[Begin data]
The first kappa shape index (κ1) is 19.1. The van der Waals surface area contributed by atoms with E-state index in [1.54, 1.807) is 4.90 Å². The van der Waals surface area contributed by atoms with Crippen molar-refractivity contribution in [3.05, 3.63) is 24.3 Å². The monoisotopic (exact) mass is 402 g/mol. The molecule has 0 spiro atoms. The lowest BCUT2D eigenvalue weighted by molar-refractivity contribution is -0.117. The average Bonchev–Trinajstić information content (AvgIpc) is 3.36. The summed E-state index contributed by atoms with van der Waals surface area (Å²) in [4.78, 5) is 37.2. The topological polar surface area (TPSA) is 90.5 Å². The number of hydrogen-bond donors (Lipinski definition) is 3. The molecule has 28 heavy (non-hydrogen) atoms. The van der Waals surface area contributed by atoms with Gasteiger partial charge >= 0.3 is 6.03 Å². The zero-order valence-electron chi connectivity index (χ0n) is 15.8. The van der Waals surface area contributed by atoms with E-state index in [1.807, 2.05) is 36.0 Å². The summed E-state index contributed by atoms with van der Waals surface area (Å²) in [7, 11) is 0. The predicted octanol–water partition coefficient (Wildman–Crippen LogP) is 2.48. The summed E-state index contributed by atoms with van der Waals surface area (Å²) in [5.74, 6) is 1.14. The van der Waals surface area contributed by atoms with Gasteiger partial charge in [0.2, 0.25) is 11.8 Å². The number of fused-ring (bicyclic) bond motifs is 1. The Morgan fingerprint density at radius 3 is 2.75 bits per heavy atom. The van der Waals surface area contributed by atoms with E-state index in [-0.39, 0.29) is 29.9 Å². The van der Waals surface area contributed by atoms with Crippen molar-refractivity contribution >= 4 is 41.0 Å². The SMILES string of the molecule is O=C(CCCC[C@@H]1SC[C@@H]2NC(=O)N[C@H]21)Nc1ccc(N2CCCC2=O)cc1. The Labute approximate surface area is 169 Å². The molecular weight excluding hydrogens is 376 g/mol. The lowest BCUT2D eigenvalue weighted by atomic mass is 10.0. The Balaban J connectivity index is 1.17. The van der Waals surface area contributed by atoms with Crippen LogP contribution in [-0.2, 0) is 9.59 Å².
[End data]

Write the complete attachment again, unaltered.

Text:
The first kappa shape index (κ1) is 19.1. The van der Waals surface area contributed by atoms with E-state index in [1.54, 1.807) is 4.90 Å². The van der Waals surface area contributed by atoms with Crippen molar-refractivity contribution in [3.05, 3.63) is 24.3 Å². The monoisotopic (exact) mass is 402 g/mol. The molecule has 0 spiro atoms. The lowest BCUT2D eigenvalue weighted by molar-refractivity contribution is -0.117. The average Bonchev–Trinajstić information content (AvgIpc) is 3.36. The summed E-state index contributed by atoms with van der Waals surface area (Å²) in [4.78, 5) is 37.2. The topological polar surface area (TPSA) is 90.5 Å². The number of hydrogen-bond donors (Lipinski definition) is 3. The molecule has 28 heavy (non-hydrogen) atoms. The van der Waals surface area contributed by atoms with Gasteiger partial charge >= 0.3 is 6.03 Å². The zero-order valence-electron chi connectivity index (χ0n) is 15.8. The van der Waals surface area contributed by atoms with E-state index in [1.807, 2.05) is 36.0 Å². The summed E-state index contributed by atoms with van der Waals surface area (Å²) in [7, 11) is 0. The predicted octanol–water partition coefficient (Wildman–Crippen LogP) is 2.48. The summed E-state index contributed by atoms with van der Waals surface area (Å²) in [5.74, 6) is 1.14. The van der Waals surface area contributed by atoms with Gasteiger partial charge in [0.2, 0.25) is 11.8 Å². The number of fused-ring (bicyclic) bond motifs is 1. The Morgan fingerprint density at radius 3 is 2.75 bits per heavy atom. The van der Waals surface area contributed by atoms with E-state index in [-0.39, 0.29) is 29.9 Å². The van der Waals surface area contributed by atoms with Crippen molar-refractivity contribution >= 4 is 41.0 Å². The SMILES string of the molecule is O=C(CCCC[C@@H]1SC[C@@H]2NC(=O)N[C@H]21)Nc1ccc(N2CCCC2=O)cc1. The Labute approximate surface area is 169 Å². The molecular weight excluding hydrogens is 376 g/mol. The lowest BCUT2D eigenvalue weighted by atomic mass is 10.0. The Balaban J connectivity index is 1.17. The van der Waals surface area contributed by atoms with Crippen LogP contribution in [-0.2, 0) is 9.59 Å².